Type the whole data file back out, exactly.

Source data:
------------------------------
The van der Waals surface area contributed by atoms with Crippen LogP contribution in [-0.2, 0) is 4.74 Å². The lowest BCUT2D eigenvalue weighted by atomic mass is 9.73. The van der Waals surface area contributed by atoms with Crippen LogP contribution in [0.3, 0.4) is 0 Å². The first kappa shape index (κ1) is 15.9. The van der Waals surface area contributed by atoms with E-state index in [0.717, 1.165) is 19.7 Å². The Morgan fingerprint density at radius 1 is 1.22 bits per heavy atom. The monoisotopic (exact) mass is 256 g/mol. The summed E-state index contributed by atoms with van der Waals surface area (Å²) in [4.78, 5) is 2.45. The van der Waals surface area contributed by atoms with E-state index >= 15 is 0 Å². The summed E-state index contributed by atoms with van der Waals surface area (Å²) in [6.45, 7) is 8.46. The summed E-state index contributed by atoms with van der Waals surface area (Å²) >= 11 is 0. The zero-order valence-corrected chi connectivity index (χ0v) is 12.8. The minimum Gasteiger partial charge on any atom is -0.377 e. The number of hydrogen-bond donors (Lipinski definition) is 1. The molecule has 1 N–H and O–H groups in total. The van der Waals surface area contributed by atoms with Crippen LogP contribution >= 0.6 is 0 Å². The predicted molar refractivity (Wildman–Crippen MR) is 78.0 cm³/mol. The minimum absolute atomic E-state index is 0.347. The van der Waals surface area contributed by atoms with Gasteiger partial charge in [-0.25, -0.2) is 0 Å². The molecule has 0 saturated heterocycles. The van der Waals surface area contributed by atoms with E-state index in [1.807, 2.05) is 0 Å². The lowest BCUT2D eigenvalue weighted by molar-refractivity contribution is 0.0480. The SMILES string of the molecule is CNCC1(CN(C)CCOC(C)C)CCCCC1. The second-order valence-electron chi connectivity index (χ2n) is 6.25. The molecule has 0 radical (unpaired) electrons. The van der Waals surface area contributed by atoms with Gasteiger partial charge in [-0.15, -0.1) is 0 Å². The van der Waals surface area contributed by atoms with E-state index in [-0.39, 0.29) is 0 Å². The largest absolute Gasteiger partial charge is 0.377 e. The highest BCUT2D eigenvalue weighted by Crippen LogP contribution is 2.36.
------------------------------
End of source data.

The van der Waals surface area contributed by atoms with Crippen LogP contribution in [-0.2, 0) is 4.74 Å². The lowest BCUT2D eigenvalue weighted by atomic mass is 9.73. The van der Waals surface area contributed by atoms with Crippen LogP contribution in [0.3, 0.4) is 0 Å². The first kappa shape index (κ1) is 15.9. The van der Waals surface area contributed by atoms with E-state index in [0.717, 1.165) is 19.7 Å². The Morgan fingerprint density at radius 1 is 1.22 bits per heavy atom. The monoisotopic (exact) mass is 256 g/mol. The summed E-state index contributed by atoms with van der Waals surface area (Å²) in [4.78, 5) is 2.45. The van der Waals surface area contributed by atoms with E-state index >= 15 is 0 Å². The summed E-state index contributed by atoms with van der Waals surface area (Å²) in [6.45, 7) is 8.46. The summed E-state index contributed by atoms with van der Waals surface area (Å²) >= 11 is 0. The zero-order valence-corrected chi connectivity index (χ0v) is 12.8. The minimum Gasteiger partial charge on any atom is -0.377 e. The number of hydrogen-bond donors (Lipinski definition) is 1. The molecule has 1 N–H and O–H groups in total. The van der Waals surface area contributed by atoms with Crippen LogP contribution >= 0.6 is 0 Å². The predicted molar refractivity (Wildman–Crippen MR) is 78.0 cm³/mol. The minimum absolute atomic E-state index is 0.347. The van der Waals surface area contributed by atoms with Gasteiger partial charge in [-0.25, -0.2) is 0 Å². The molecule has 0 saturated heterocycles. The van der Waals surface area contributed by atoms with E-state index in [1.807, 2.05) is 0 Å². The lowest BCUT2D eigenvalue weighted by molar-refractivity contribution is 0.0480. The SMILES string of the molecule is CNCC1(CN(C)CCOC(C)C)CCCCC1. The second-order valence-electron chi connectivity index (χ2n) is 6.25. The molecule has 0 radical (unpaired) electrons. The van der Waals surface area contributed by atoms with Gasteiger partial charge in [-0.15, -0.1) is 0 Å². The van der Waals surface area contributed by atoms with E-state index in [-0.39, 0.29) is 0 Å². The largest absolute Gasteiger partial charge is 0.377 e. The highest BCUT2D eigenvalue weighted by Crippen LogP contribution is 2.36.